Below is a concise summary of a chapter from David Maister’s insightful book titled “Managing the Professional Services Firm.” This manual provides valuable guidance based on his extensive expertise in the field of professional services firms. By reading this book, you can benefit from his experience and avoid unnecessary reinvention.
THE MOTIVATION CRISIS
In today’s management landscape, professional service firms are facing new challenges when it comes to motivating their junior professionals. The traditional path to partnership, which was once a clear and predictable route for advancement, has become more uncertain. Young professionals are realising that the sacrifices they make may not be worth the ultimate goal of becoming a partner. Partners themselves are now more willing to acknowledge that the benefits of partnership don’t always outweigh the economic and psychological costs.
At the same time, clients have higher expectations and sometimes make unrealistic demands, leading to unprofessional behaviour. This shift in dynamics negatively impacts motivation among junior professionals who aspire to reach partnership. As a result, many of them are starting to explore other career opportunities that offer a clearer path to advancement.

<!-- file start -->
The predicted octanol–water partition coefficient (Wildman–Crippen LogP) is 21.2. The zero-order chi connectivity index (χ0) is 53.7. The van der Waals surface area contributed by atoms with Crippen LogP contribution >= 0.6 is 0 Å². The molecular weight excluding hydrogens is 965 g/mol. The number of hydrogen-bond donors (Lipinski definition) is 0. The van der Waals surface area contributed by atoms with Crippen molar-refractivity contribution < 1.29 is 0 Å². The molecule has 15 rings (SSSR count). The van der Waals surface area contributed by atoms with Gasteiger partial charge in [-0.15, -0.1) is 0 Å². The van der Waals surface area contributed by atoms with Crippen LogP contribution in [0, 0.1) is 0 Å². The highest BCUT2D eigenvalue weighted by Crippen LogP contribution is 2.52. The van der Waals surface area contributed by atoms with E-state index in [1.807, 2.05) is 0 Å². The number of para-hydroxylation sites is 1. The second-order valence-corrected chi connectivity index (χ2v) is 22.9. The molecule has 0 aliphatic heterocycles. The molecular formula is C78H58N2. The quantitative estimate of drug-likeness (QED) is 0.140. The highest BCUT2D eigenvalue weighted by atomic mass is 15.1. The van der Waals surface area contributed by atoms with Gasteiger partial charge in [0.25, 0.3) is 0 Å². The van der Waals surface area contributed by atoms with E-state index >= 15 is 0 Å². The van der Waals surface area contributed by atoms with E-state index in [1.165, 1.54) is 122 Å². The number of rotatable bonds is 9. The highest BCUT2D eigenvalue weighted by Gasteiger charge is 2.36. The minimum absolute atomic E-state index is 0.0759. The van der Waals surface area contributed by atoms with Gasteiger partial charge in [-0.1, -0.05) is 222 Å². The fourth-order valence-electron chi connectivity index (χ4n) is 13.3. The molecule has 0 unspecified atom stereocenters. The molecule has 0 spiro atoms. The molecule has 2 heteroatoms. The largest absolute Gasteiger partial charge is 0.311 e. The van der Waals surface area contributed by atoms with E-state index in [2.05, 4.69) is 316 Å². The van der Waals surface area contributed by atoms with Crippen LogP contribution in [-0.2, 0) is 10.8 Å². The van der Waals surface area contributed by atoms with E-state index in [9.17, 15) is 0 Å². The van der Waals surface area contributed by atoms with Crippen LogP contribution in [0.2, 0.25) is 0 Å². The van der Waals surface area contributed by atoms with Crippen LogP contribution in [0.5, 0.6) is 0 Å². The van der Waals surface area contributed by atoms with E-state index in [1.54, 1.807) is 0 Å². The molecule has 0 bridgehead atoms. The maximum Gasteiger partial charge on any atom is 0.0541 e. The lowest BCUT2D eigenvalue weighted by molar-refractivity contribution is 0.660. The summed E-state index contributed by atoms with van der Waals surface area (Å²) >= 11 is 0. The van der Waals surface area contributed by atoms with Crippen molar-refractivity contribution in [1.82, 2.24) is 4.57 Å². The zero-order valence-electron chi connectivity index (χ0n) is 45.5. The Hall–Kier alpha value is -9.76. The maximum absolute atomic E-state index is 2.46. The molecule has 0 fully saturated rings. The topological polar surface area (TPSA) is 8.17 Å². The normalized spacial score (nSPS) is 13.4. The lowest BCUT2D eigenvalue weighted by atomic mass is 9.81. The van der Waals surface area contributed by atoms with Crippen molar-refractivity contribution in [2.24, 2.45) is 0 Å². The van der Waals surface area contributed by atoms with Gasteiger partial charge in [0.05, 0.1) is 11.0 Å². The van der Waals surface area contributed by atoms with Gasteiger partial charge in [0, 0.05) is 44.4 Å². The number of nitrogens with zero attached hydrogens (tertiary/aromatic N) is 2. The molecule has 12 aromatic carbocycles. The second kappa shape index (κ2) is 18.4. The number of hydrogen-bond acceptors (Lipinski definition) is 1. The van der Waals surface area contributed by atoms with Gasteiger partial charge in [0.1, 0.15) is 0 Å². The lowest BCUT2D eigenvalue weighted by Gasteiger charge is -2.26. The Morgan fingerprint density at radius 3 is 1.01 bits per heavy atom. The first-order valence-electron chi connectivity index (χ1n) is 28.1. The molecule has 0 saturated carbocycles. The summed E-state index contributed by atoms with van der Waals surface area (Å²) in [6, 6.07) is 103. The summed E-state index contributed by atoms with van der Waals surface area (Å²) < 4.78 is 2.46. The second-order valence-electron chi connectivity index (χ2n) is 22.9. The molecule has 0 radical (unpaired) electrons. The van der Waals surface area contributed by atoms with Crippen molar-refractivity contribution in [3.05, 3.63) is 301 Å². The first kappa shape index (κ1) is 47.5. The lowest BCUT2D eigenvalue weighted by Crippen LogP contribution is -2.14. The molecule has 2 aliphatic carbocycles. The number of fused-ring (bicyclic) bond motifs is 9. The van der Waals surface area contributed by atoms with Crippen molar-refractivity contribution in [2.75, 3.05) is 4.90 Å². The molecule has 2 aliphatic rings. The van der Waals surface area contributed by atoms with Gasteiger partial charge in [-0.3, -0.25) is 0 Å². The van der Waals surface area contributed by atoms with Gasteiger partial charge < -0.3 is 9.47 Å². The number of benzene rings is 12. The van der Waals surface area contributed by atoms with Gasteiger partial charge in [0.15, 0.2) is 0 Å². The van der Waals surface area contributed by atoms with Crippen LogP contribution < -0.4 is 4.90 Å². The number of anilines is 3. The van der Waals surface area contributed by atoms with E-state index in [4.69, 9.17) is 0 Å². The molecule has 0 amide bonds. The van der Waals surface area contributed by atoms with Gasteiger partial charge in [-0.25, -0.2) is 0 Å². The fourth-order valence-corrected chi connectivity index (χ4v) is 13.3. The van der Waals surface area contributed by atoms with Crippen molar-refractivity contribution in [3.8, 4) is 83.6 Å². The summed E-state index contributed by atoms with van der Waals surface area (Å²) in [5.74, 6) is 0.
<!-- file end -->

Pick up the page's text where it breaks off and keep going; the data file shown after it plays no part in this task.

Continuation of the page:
Corporations outside of the service industry are stepping in to fill this gap left by service firms. They provide junior professionals with a sense of intrinsic value and fulfil their emotional and psychological needs in ways that service firms fail to do so. Consequently, many junior professionals are choosing to leave service firms altogether in search of better opportunities elsewhere.
With the increasing competitiveness among service firms for clients, there is a growing demand for capable young professionals to succeed the baby boom generation in key positions. A careful examination of demographic trends from the past four decades reveals that as families have become smaller, there are now fewer professionals available to assume these advanced roles. Consequently, service firms find themselves at a juncture where they must think innovatively to address this human resource challenge.